Climate One at the Commonwealth Club hosted a discussion on the importance of California agriculture in regards to climate change and Assembly Bill 32 – California’s Global Warming Solutions Act. The video features excerpts from the panelists.
Cynthia Cory, Director of Environmental Affairs, California Farm Bureau Federation
Jeanne Merrill, California Climate Action Network
Paul Martin, Director of Environmental Services, Western United Dairymen
Karen Ross, Secretary, California Department of Food and Agriculture
Environmentalist Robert F. Kennedy, Jr., Senior Attorney for the Natural Resources Defense Council, spoke at Climate One at the Commonwealth Club just prior to the San Francisco premiering of the new coal film which he participated in “The Last Mountain“.
In these excerpts Kennedy compares economic and environmental aspects of dirty fossil fuels vs. clean green alternatives, such as solar and wind.
Robert F. Kennedy, Jr. spoke at the Commonwealth Club before the S.F. premiering of the coal film “The Last Mountain“. Here he responds to a question on nuclear power.
“There’s not a single utility in this country that will build a nuclear power plant today unless 100% of the construction costs are paid for by the federal taxpayer. Why is that? And then at the end of the life cycle of the plant, we have to store their waste for 30,000 years which is five times the length of recorded human history. What kind of subsidy is that? What kind of deficit spending is that to dump on our children.?”
“…If you’re safe, then get an insurance policy and compete in the free market. You know they can’t get an insurance policy. The insurance industry won’t write them a policy because they’re too risky to insure. And if they had to write them a policy it would be so expensive they couldn’t compete in the marketplace”
“…In a capitalist society, the insurance industry is the final arbiter of risk. You go home and look at your homeowner’s policy. Every homeowner’s insurance policy in this country has a provision in it which says, this policy does not insure you against radiation contamination caused by a nuclear power plant. So you are now insuring yourself against their mistakes. No other industry gets that gift. That is a huge subsidy.”
California Senator Dianne Feinstein appeared at the Intercontinental Mark Hopkins Hotel in San Francisco on Wednesday and was interviewed by Greg Dalton of Climate One at the Commonwealth Club. The video features excerpts from her comments covering several interrelated environmental issues including global warming, fossil fuels, clean energy, nuclear power, national parks, water, and agriculture.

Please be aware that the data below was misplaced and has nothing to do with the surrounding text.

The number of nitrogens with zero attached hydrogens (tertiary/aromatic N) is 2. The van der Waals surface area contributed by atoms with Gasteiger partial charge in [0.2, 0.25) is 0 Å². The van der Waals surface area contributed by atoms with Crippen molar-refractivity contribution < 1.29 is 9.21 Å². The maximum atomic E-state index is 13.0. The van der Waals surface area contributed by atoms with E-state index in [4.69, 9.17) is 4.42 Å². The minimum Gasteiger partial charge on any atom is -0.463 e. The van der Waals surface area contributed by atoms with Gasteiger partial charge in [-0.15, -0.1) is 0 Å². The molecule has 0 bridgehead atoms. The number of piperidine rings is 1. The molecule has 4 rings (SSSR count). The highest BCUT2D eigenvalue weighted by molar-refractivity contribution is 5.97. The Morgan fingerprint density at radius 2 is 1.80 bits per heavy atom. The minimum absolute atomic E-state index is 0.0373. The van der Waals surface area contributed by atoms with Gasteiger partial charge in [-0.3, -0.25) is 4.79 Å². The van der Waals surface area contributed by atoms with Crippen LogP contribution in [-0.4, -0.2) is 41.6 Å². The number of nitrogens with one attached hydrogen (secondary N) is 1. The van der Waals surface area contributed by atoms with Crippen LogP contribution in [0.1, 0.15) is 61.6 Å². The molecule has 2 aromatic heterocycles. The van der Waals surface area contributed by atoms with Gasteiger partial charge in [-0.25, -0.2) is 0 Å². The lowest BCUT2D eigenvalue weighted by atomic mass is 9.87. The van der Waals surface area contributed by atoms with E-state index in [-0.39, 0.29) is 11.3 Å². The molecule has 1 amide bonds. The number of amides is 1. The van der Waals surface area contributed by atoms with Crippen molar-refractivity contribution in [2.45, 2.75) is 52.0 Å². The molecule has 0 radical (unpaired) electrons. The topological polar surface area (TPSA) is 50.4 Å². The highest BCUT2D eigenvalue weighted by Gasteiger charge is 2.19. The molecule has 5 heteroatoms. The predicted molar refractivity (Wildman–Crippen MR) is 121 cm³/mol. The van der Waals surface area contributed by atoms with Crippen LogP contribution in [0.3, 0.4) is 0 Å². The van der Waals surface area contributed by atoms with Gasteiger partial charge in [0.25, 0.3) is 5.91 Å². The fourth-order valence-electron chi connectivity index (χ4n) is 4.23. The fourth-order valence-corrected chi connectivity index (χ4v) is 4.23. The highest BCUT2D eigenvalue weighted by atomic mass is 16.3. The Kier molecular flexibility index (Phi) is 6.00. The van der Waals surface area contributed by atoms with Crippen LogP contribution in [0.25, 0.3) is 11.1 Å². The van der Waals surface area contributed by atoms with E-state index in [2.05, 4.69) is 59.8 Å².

“…if we do nothing, in the next one hundred years the earth will warm from 4 to 7 degrees. It’s catastrophic if that happens.”
Partial transcript of excerpts:
“I happen to believe that global warming is real. I have a constituent breakfast … and I’m surprised how many people don’t know that the atmosphere around the earth is limited, and when you put fossil fuels and carbon dioxide and methane or other things into that atmosphere they don’t dissipate, they warm the atmosphere. And we’ve had a degree of change in the last century, ever since the industrial revolution. And so the temperature of the earth is warming. And I look up at the map at the arctic, and you see for the first time in history the northwest passage open year round. You see the oceans beginning to rise, you see the weather changing which is a product too of global warming. More tornadoes, more heavy hurricanes, raindrops bigger. And you know that if we do nothing, in the next one hundred years the earth will warm from 4 to 7 degrees. It’s catastrophic if that happens.”
“And people believe that the earth is immutable, that it doesn’t change. And I say you know go back 250 million years and look at the fact that the likelihood is that there were just a single land mass, and that land mass all split apart. Based on earthquakes, based on volcanoes that the earth can change, and we can destroy the earth, unless we’re sensitive to these changes.”
“So there is no question in my mind that we need to pay attention. And the way that we need to pay attention is the development of alternatives to fossil fuels, and that can be done. And just the other day the governor signed legislation coming out of the legislature which requires a 33% renewable standard for California energy. That’s positive. And we have led the way. And California will have a cap and trade system, and I think the United States can well learn from that system.”
California’s Clean Energy Policy and Jobs